fit for a president

With panoramic views of San Diego’s surrounding cityscape and bay, the spacious Penthouse Presidential Suite at The US Grant is a rooftop aerie worthy of a President’s Day seal of approval. Built by Ulysses S. Grant, Jr. in honor of his father, the Civil War hero and 18th President of the United States, the hotel is one of the most historically significant locations in southern California. Added onto the hotel in 1939, the penthouse was originally built as a radio station, making its historical mark as the site from which President Franklin D. Roosevelt broadcast the first ‘fireside chat’ outside of the nation’s capital. Boasting a dining room, a separate salon, and an executive desk tailor-made for issuing edicts with a flourish, its presidential bona fides gets a further boost from having hosted 13 of this country’s Commanders-in-Chief.


playing the palace

As part of a larger story and long-term book project I am working on, I have from time to time over the past few months been  privileged to stay in some of New York City’s more interesting hotel rooms.  Recently I spent the night at the former Helmsley flagship, The New York Palace, in one of their four signature penthouse Triplex Suites.  It’s now a part of the fashionable Dorchester Collection of hotels and let me tell you this:  it doesn’t suck.

With a vertical design reflecting the nautical essence and stylized architecture of 1920’s  and 30’s Art Deco glamor – think SS Normandie – these suites spread out across 5,000 square-feet and three levels, sporting panoramic views of the Manhattan skyline from every angle.  Beyond the marble foyer is an expansive double-height living room with floor to ceiling windows and plush Deco furnishings and design accents.  Adjacent is a formal dining room and fully equipped-kitchen – just in case your entourage includes staff.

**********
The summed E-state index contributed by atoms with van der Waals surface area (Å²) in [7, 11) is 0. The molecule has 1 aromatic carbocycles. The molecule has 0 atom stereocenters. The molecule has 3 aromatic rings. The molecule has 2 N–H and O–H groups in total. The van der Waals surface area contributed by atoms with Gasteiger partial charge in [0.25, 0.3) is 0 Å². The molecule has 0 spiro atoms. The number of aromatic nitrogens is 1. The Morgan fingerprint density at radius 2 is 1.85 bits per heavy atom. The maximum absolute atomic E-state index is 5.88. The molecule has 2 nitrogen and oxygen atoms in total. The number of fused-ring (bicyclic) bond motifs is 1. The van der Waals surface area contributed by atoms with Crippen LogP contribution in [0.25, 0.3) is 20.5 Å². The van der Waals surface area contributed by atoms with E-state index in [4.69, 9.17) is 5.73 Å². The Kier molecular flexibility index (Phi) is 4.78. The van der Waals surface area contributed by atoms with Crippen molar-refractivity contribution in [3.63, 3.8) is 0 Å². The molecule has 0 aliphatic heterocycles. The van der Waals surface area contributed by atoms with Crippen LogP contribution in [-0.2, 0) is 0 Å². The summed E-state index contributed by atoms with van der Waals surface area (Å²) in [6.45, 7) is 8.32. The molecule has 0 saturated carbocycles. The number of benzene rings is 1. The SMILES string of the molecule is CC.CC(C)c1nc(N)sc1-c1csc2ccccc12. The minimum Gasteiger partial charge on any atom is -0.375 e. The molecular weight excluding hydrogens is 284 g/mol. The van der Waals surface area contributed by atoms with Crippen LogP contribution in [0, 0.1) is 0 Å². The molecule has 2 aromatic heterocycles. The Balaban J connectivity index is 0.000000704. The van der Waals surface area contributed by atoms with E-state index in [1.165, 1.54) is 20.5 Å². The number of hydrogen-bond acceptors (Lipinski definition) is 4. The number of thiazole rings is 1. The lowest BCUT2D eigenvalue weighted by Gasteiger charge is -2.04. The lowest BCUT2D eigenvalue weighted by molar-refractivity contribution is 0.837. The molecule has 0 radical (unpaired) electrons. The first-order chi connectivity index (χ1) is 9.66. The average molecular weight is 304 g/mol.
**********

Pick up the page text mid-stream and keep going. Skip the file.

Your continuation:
Up the circular staircase – or hop in the private in-suite elevator, natch – the second floor holds the Master Suite and guest bedroom.   For scale purposes I asked the bellboy and a pair of housekeepers to disrobe and curl up in the king-sized bed.  Adjoining the sleeping quarters, a sizable living area features a walk-in closet that’s larger than many a New York apartment.  And then there’s the guest bedroom across the hall: equally impressive with a pink marble bathroom and large portholes overlooking the downstairs living room   In fact,  I ended up sleeping in the guestroom because the view was too good to pass up – but more on that later.

The third – and final – floor is accessible exclusively via the in-suite elevator and boasts a true rarity: 1,500 square-feet of private rooftop terrace and no escape from the views:  to the south are the Chrysler and Empire State Buildings, to the east is the Seagram Building, Queensboro Bridge, and East River.  It’s the kind of space that makes you want to shout something embarrassing about being on top of the world.  Because after all, you are.

Spectacular and addictive in its own right is the view once the sun finally sets and the lights of New York City come alive.  It’s priceless.  Well, not really; the rack rate for this private palace in the sky is a cool $20,000 per night.


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